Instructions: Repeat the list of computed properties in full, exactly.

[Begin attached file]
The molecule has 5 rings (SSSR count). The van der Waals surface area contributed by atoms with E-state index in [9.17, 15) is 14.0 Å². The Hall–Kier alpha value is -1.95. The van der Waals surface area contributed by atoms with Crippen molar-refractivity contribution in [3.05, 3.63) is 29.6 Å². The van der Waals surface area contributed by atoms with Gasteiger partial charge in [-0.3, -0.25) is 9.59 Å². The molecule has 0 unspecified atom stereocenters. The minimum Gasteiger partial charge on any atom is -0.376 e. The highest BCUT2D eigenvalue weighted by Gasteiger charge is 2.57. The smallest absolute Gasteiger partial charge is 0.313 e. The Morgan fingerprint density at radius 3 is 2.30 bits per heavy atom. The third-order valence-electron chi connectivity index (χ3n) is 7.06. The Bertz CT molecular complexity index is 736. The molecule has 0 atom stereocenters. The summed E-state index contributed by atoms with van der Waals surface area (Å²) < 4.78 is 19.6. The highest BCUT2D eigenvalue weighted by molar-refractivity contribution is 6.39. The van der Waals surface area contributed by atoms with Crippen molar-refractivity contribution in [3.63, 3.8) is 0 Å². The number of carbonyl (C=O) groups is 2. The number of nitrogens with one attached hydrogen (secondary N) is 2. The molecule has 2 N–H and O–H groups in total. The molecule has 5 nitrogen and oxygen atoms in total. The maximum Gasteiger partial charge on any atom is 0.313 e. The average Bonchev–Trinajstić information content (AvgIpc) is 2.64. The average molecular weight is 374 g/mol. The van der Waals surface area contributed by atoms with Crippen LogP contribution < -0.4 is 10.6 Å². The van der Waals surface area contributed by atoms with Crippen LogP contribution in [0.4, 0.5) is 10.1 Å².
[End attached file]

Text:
The molecule has 5 rings (SSSR count). The van der Waals surface area contributed by atoms with E-state index in [9.17, 15) is 14.0 Å². The Hall–Kier alpha value is -1.95. The van der Waals surface area contributed by atoms with Crippen molar-refractivity contribution in [3.05, 3.63) is 29.6 Å². The van der Waals surface area contributed by atoms with Gasteiger partial charge in [-0.3, -0.25) is 9.59 Å². The molecule has 0 unspecified atom stereocenters. The minimum Gasteiger partial charge on any atom is -0.376 e. The highest BCUT2D eigenvalue weighted by Gasteiger charge is 2.57. The smallest absolute Gasteiger partial charge is 0.313 e. The Morgan fingerprint density at radius 3 is 2.30 bits per heavy atom. The third-order valence-electron chi connectivity index (χ3n) is 7.06. The Bertz CT molecular complexity index is 736. The molecule has 0 atom stereocenters. The summed E-state index contributed by atoms with van der Waals surface area (Å²) < 4.78 is 19.6. The highest BCUT2D eigenvalue weighted by molar-refractivity contribution is 6.39. The van der Waals surface area contributed by atoms with Crippen molar-refractivity contribution in [3.63, 3.8) is 0 Å². The number of carbonyl (C=O) groups is 2. The number of nitrogens with one attached hydrogen (secondary N) is 2. The molecule has 2 N–H and O–H groups in total. The molecule has 5 nitrogen and oxygen atoms in total. The maximum Gasteiger partial charge on any atom is 0.313 e. The average Bonchev–Trinajstić information content (AvgIpc) is 2.64. The average molecular weight is 374 g/mol. The van der Waals surface area contributed by atoms with Crippen LogP contribution < -0.4 is 10.6 Å². The van der Waals surface area contributed by atoms with Crippen LogP contribution in [0.4, 0.5) is 10.1 Å².